shunt

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Related to arteriovenous shunt: Arteriovenous malformation

shunt

1. a railway point
2. Electronics a low-resistance conductor connected in parallel across a device, circuit, or part of a circuit to provide an alternative path for a known fraction of the current
3. Med a channel that bypasses the normal circulation of the blood: a congenital abnormality or surgically induced
4. Brit informal a collision which occurs when a vehicle runs into the back of the vehicle in front
Collins Discovery Encyclopedia, 1st edition © HarperCollins Publishers 2005
The following article is from The Great Soviet Encyclopedia (1979). It might be outdated or ideologically biased.

Shunt

 

an electrical or magnetic conductor connected in parallel with an electric or magnetic circuit to divert part of the electric current or magnetic flux when it is undesirable or impossible to pass all the current or flux through the circuit. For example, when a shunt is used to extend the measuring range of an ammeter, the current Ix being measured is divided between the shunt and the ammeter in inverse proportion to their respective resistances, Rs and RA; in this case Ix = IA (1 + RA/RS) = IAks, where IA is the value of the current as determined from the ammeter readings and ks is the shunting factor. For convenience in making current measurements, the resistance of the shunt is chosen so that ks is equal to 10,100, or 1000.

Shunts are manufactured in the form of plates, bands, and wires, primarily of manganin or constantan (for electrical shunts) or of a soft magnetic material (for magnetic shunts).

The Great Soviet Encyclopedia, 3rd Edition (1970-1979). © 2010 The Gale Group, Inc. All rights reserved.

shunt

[shənt]
(civil engineering)
To shove or turn off to one side, as a car or train from one track to another.
(electricity)
A precision low-value resistor placed across the terminals of an ammeter to increase its range by allowing a known fraction of the circuit current to go around the meter. Also known as electric shunt.
To place one part in parallel with another.
(electromagnetism)
A piece of iron that provides a parallel path for magnetic flux around an air gap in a magnetic circuit.
(medicine)
A vascular passage by which blood is diverted from its normal circulatory path; frequently it is a surgical passage created between two blood vessels, but it may also be an anatomical feature.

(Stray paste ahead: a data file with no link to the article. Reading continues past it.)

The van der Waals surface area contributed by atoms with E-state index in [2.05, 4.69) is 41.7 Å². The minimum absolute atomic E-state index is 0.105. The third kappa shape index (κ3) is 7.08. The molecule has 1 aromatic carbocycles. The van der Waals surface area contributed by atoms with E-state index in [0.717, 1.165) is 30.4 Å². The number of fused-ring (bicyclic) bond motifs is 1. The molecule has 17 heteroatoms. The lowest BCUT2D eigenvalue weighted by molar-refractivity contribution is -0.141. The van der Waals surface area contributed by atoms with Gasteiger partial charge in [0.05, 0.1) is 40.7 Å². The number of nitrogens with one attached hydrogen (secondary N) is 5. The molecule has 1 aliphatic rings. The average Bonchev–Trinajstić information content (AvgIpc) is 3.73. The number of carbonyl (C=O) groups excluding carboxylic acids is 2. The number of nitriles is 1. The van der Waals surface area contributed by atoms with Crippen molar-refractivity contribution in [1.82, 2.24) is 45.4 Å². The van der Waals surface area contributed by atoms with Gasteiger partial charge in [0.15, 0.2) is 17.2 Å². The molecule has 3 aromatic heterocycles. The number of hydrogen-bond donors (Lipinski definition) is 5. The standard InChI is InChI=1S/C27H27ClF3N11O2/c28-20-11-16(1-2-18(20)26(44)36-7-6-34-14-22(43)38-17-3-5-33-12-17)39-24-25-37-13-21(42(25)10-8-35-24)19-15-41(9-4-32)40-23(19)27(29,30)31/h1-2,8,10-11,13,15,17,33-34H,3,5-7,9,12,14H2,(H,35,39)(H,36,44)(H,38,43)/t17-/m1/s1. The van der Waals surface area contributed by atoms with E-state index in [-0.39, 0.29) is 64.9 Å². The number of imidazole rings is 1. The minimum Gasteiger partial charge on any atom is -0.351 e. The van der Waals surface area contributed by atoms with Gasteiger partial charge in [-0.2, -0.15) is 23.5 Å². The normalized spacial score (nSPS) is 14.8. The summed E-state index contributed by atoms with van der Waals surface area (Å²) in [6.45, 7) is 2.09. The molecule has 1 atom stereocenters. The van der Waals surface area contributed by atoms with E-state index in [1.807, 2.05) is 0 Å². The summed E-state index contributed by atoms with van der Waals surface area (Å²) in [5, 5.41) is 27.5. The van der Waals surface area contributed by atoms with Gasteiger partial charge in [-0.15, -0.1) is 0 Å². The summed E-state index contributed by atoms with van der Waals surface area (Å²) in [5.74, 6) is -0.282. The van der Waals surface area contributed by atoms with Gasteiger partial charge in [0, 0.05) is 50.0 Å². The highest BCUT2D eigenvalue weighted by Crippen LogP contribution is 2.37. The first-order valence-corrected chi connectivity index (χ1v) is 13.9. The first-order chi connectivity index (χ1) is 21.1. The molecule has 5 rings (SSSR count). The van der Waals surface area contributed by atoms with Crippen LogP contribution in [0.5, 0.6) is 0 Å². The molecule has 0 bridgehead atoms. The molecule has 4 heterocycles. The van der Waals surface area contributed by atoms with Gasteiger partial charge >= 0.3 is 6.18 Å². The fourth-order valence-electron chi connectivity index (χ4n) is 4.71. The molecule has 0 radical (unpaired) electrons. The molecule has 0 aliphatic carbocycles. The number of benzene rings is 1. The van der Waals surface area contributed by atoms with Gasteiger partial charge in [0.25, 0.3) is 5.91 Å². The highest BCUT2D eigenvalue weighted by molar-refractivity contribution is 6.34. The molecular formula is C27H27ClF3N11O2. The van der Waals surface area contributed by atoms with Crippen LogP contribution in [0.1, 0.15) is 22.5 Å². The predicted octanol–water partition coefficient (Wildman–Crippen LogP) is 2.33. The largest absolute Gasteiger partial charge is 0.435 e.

McGraw-Hill Dictionary of Scientific & Technical Terms, 6E, Copyright © 2003 by The McGraw-Hill Companies, Inc.

shunt

To divert, switch or bypass.
Copyright © 1981-2019 by The Computer Language Company Inc. All Rights reserved. THIS DEFINITION IS FOR PERSONAL USE ONLY. All other reproduction is strictly prohibited without permission from the publisher.
References in periodicals archive ?
Table 3 Cutaneous manifestations due to arteriovenous shunt (n=350).
have reported the incidence of fungal infection in patients undergoing hemodialysis to be 67%.7 Cutaneous complications originating due to arteriovenous shunt include infection, phlebitis and hematoma.8,12,13 However, arteriovenous shunt dermatitis (both irritant and allergic) may also develop.7,12 Vascular complications of arteriovenous fistula construction include digital ischemia and aneurysm formation.6,7,8 Gynecomastia is the finding noted especially in cases who are on hemodialysis and may be reversed by a low phosphorus diet and
Chorioangioma can provide arteriovenous shunt that can lead to fetal cardiomegaly and fetal heart failure.
Hemangioma or cavernoma often cause confusion in diagnosis especially in early stages, which unlike AVM are well-demarcated and do not have arteriovenous shunts.11 AVMs show flow void signs on MRI due to the rapid flow in the lesions.8 The diagnosis of AVM in the present case was made by contrast enhanced CT and MRI brain and the feeding vessels viz., superficial temporal artery, internal maxillary and middle meningeal arteries were demonstrated by MRI neck angiography.
Interestingly, many authors presumed the presence of spontaneous portovenous shunt, such as gastrosplenorenal shunt or anomalous arteriovenous shunts, as a culprit for distant embolization.
During hospitalization, the patient presented several episodes of epistaxis, and deterioration of cardiopulmonary function with higher oxygen requirements secondary to pulmonary arteriovenous shunts. Gastrointestinal, liver or central nervous system shunts were discarded.
Arteriovenous shunts created for hemodialysis have been identified as cause of unexplained PH in patients with end-stage renal disease.
Raynaud's phenomenon is an abnormal vasospasm of digital arteries, precapillary arterioles, and dermal arteriovenous shunts that occurs in response to cold and various other stimuli.
Four types have been defined: the Stewart-Blue-farb type accompanying chronic arteriovenous malformations, the Mali type accompanying stasis dermatitis, a type accompanying the first gestation, and a type accompanying arteriovenous shunts in patients with chronic kidney failure (3).
Bilateral subcortical and basal ganglia calcification has been rarely reported in literature to be associated with dural areteriovenous fistula (AVF).3,4 Dural AVFs are abnormal arteriovenous connections that are located within the dura mater and involve a dural sinus and/or cortical veins and constitute 10-15% of all intracranial arteriovenous shunts. The dural AVF have been found to be associated with chronic venous reflux which has been postulated to result in subcortical calcifications.5 A case of characteristic calcification in the cortico-medullary junction at the bottom of cerebral sulci and basal ganglia in a patient with both AVM and dural AVF is reported.